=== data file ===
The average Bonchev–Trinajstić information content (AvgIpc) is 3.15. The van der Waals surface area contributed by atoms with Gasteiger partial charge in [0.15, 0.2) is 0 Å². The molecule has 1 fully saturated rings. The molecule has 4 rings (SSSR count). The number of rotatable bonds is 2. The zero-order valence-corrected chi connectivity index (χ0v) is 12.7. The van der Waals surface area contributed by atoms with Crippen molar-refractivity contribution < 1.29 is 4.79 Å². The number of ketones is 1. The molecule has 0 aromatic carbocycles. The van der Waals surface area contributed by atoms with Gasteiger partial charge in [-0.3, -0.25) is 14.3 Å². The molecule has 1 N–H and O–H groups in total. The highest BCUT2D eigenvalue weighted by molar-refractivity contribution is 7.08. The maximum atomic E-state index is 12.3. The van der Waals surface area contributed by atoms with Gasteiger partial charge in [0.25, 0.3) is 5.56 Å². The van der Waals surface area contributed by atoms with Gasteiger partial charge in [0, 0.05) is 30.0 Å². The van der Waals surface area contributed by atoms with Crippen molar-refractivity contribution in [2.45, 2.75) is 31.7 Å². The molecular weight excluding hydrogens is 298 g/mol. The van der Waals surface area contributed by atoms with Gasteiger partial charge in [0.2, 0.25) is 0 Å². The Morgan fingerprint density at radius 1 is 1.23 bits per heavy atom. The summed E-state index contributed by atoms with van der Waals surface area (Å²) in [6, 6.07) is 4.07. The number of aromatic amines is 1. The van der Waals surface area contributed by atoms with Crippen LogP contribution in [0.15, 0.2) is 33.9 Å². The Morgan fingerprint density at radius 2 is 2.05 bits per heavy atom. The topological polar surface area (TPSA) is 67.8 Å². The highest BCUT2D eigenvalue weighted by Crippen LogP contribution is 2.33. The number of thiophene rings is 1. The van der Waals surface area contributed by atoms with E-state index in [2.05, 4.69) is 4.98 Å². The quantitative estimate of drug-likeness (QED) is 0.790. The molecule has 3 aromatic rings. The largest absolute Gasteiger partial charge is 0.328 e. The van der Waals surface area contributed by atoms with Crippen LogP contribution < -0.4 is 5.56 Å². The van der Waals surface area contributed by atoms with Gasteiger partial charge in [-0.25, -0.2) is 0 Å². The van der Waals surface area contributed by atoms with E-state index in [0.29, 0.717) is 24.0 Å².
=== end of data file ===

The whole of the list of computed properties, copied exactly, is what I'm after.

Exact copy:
The average Bonchev–Trinajstić information content (AvgIpc) is 3.15. The van der Waals surface area contributed by atoms with Gasteiger partial charge in [0.15, 0.2) is 0 Å². The molecule has 1 fully saturated rings. The molecule has 4 rings (SSSR count). The number of rotatable bonds is 2. The zero-order valence-corrected chi connectivity index (χ0v) is 12.7. The van der Waals surface area contributed by atoms with Crippen molar-refractivity contribution < 1.29 is 4.79 Å². The number of ketones is 1. The molecule has 0 aromatic carbocycles. The van der Waals surface area contributed by atoms with Gasteiger partial charge in [-0.3, -0.25) is 14.3 Å². The molecule has 1 N–H and O–H groups in total. The highest BCUT2D eigenvalue weighted by molar-refractivity contribution is 7.08. The maximum atomic E-state index is 12.3. The van der Waals surface area contributed by atoms with Gasteiger partial charge in [0.25, 0.3) is 5.56 Å². The van der Waals surface area contributed by atoms with Gasteiger partial charge in [0, 0.05) is 30.0 Å². The van der Waals surface area contributed by atoms with Crippen molar-refractivity contribution in [2.45, 2.75) is 31.7 Å². The molecular weight excluding hydrogens is 298 g/mol. The van der Waals surface area contributed by atoms with Gasteiger partial charge in [0.2, 0.25) is 0 Å². The Morgan fingerprint density at radius 1 is 1.23 bits per heavy atom. The summed E-state index contributed by atoms with van der Waals surface area (Å²) in [6, 6.07) is 4.07. The number of aromatic amines is 1. The van der Waals surface area contributed by atoms with Crippen LogP contribution in [0.15, 0.2) is 33.9 Å². The Morgan fingerprint density at radius 2 is 2.05 bits per heavy atom. The topological polar surface area (TPSA) is 67.8 Å². The highest BCUT2D eigenvalue weighted by Crippen LogP contribution is 2.33. The number of thiophene rings is 1. The van der Waals surface area contributed by atoms with E-state index in [2.05, 4.69) is 4.98 Å². The quantitative estimate of drug-likeness (QED) is 0.790. The molecule has 3 aromatic rings. The largest absolute Gasteiger partial charge is 0.328 e. The van der Waals surface area contributed by atoms with Crippen LogP contribution < -0.4 is 5.56 Å². The van der Waals surface area contributed by atoms with Gasteiger partial charge in [-0.25, -0.2) is 0 Å². The van der Waals surface area contributed by atoms with E-state index in [0.29, 0.717) is 24.0 Å².